Problem, a problem which ain't some minor little thing solved by resetting
some system clocks.)

At 11:31 AM -0800 4/17/98, Bubba ROM DOS wrote:

>In the present instance, due to Terrible Tim May's sudden attack of
>Social Manners due to the Prozac being secretly added to his water
>supply by THEY (TM), Robert Hettinga is forced to compensate for the
>absence of daily 'Nuke DC' diatribes by badmouthing the FBI, and Blanc
>Weber (aka - Toto, TruthMonger, Information Security) finds it necessary
>to play the role of the Grouchy Old CypherPunk, castigating Bubbly Bobby
>for not maintaining a consistent 'milktoast' list persona.

Oh, I'm as realistic (= cynical, ornery) as ever. I've been doing rants on
misc.survivalism and talk.politics.guns, where the ground seems more
fertile these days (the tree of liberty getting watered and all). The
Cypherpunks list is dominated by newbies, requests for information, and
other minor ephemera. And the absence of any of the major crypto apologists
like Sternlight, Crispin, etc. has meant relatively little to debate; most
of us are in apparent agreement on crypto and related issues.

As for my political views, I have given up on democracy. I am currently
fighting the gun grabbers in California. I will cheer when a patriot says
"Enough!" and gives them what they so richly deserve. Radical? Maybe. It's
what I think. Expressing an opinion is not yet a crime in Amerika, though
we're almost to that point.

Speaking of triggers, I spent time today at the local range practicing with
a new SIG P239 pistol. I highly recommend it. Mine is a .40 S & W,
typically call a "forty," and dimensionally similar to the 10mm chambering
introduced about 10 years ago.

The 10mm was mostly a failure, but the .40, with a slighly shorter case, is
quite a success. it's a nice compromise between a 9mm (diameter) or
.37-.39 inch bullet and an 11 mm or .45 inch bullet. (One might not think
the progression from 9mm to 10 mm to 11 mm would have much effect, but
remember that bullet volume and hence weight will tend to go as between the
square and the cube of the diameter, depending on the bullet's length. And
case capacity and hence powder used will also go as the square or cube of
the diameter. A 9mm bullet and case is pretty much constrained to light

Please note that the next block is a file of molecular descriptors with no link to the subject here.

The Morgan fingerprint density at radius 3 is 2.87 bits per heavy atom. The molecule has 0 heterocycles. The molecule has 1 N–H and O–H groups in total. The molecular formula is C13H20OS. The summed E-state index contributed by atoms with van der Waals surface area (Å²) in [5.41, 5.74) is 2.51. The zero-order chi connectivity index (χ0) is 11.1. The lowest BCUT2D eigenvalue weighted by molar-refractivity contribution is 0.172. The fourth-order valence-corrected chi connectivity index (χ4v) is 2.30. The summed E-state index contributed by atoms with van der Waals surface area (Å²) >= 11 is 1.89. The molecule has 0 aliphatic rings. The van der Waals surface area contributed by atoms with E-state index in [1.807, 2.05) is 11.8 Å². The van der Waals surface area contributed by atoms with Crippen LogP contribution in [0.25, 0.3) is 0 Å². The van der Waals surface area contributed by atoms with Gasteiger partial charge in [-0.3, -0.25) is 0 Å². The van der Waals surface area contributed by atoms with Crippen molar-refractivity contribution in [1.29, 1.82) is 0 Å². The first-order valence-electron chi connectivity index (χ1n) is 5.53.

bullets and not much powder flexibility. Also, a larger case means less
pressure on the case walls. All of these factors contribute to constraints
on the 9mm and fewer constraints on the 10- and 11mm rounds. But the 11mm
(.45) is harder to fit in a small pistol. And so it goes.

I've been shooting .45s for 25 years now, including Colt 1911s (what most
think of as .45s) and an H&K USP. Also 9mm Glocks (I got my first Glock in
1986, when they were new to America and thought of as "plastic guns.")

Anyway, the SIG is wonderful. Very concealable, very reliable, very
durable. Double action first shot, single action thereafter, with no
external safeties to worry about. (Long ago, with the Walther P-38, this
DA/SA got a bad reputation, due to the heavy pull of the DA. But modern
DA/SA and Double Action Only (DAO) pistols like the SIG are quite nice.)

The SIG-Sauer operation is a joint venture between the venerable Swiss gun
maker, SIG, and Sauer of Germany. Parts of the 239 are made in Exeter, New
Hampshire, where final assembly occurs. This reduces the price relative to
Swiss or German currency prices. In any case, new SIG 239s are going for
$450 in local gun stores, and for $350 used.

I have a Blade-Tech Kydex holster, inside the waistband (IWB). Very flat,
and it holds the SIG snugly, and adjustably. It sticks inside my waistband,
behind the hip bone, and then loops snap over my belt. A light shirt worn
loosely obscures it well, and of course a vest or sweater or jersey or
jacket will completely obscure it. (Which is one reason cops are asking for
millimeter radar to do remote "pat downs" of suspected gun carriers.)

I bought a half case (500 rounds) of Sellior and Bellot ammo, from the
Czech Republic, to test functioning and for general practice. And then some
really hot hollowpoint loads, including Hydra-Shock, Gold Dot, and Cor-Bon